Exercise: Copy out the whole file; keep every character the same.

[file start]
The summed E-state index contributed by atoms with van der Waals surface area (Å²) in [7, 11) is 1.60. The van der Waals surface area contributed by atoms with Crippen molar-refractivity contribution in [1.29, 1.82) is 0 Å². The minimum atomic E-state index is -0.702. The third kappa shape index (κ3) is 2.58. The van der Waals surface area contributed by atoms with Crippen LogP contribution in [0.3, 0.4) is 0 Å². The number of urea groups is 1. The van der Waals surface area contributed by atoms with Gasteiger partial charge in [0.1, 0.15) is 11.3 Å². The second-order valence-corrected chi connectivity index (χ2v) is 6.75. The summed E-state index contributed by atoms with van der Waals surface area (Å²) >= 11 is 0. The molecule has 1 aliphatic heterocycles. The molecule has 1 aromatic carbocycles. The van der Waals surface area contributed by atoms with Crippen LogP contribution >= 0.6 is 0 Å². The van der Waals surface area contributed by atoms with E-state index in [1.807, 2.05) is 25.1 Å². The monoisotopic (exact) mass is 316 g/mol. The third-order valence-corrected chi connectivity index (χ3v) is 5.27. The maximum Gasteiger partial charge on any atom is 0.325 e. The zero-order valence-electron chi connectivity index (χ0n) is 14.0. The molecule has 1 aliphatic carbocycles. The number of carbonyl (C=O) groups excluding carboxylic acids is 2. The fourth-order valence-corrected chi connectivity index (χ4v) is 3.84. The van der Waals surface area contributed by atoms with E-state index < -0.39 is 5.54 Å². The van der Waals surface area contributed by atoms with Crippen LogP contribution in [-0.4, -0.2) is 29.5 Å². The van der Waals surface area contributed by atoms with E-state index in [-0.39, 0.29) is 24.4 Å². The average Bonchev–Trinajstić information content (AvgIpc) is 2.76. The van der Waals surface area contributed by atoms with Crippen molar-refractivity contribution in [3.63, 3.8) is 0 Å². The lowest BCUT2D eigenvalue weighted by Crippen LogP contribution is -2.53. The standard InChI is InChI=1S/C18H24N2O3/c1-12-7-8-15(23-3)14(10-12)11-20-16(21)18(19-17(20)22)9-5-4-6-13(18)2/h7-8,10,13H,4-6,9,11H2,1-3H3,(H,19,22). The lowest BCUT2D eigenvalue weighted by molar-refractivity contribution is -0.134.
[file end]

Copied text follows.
The summed E-state index contributed by atoms with van der Waals surface area (Å²) in [7, 11) is 1.60. The van der Waals surface area contributed by atoms with Crippen molar-refractivity contribution in [1.29, 1.82) is 0 Å². The minimum atomic E-state index is -0.702. The third kappa shape index (κ3) is 2.58. The van der Waals surface area contributed by atoms with Crippen LogP contribution in [0.3, 0.4) is 0 Å². The number of urea groups is 1. The van der Waals surface area contributed by atoms with Gasteiger partial charge in [0.1, 0.15) is 11.3 Å². The second-order valence-corrected chi connectivity index (χ2v) is 6.75. The summed E-state index contributed by atoms with van der Waals surface area (Å²) >= 11 is 0. The molecule has 1 aliphatic heterocycles. The molecule has 1 aromatic carbocycles. The van der Waals surface area contributed by atoms with Crippen LogP contribution >= 0.6 is 0 Å². The van der Waals surface area contributed by atoms with E-state index in [1.807, 2.05) is 25.1 Å². The monoisotopic (exact) mass is 316 g/mol. The third-order valence-corrected chi connectivity index (χ3v) is 5.27. The maximum Gasteiger partial charge on any atom is 0.325 e. The zero-order valence-electron chi connectivity index (χ0n) is 14.0. The molecule has 1 aliphatic carbocycles. The number of carbonyl (C=O) groups excluding carboxylic acids is 2. The fourth-order valence-corrected chi connectivity index (χ4v) is 3.84. The van der Waals surface area contributed by atoms with E-state index < -0.39 is 5.54 Å². The van der Waals surface area contributed by atoms with Crippen LogP contribution in [-0.4, -0.2) is 29.5 Å². The van der Waals surface area contributed by atoms with E-state index in [-0.39, 0.29) is 24.4 Å². The average Bonchev–Trinajstić information content (AvgIpc) is 2.76. The van der Waals surface area contributed by atoms with Crippen molar-refractivity contribution in [3.63, 3.8) is 0 Å². The lowest BCUT2D eigenvalue weighted by Crippen LogP contribution is -2.53. The standard InChI is InChI=1S/C18H24N2O3/c1-12-7-8-15(23-3)14(10-12)11-20-16(21)18(19-17(20)22)9-5-4-6-13(18)2/h7-8,10,13H,4-6,9,11H2,1-3H3,(H,19,22). The lowest BCUT2D eigenvalue weighted by molar-refractivity contribution is -0.134.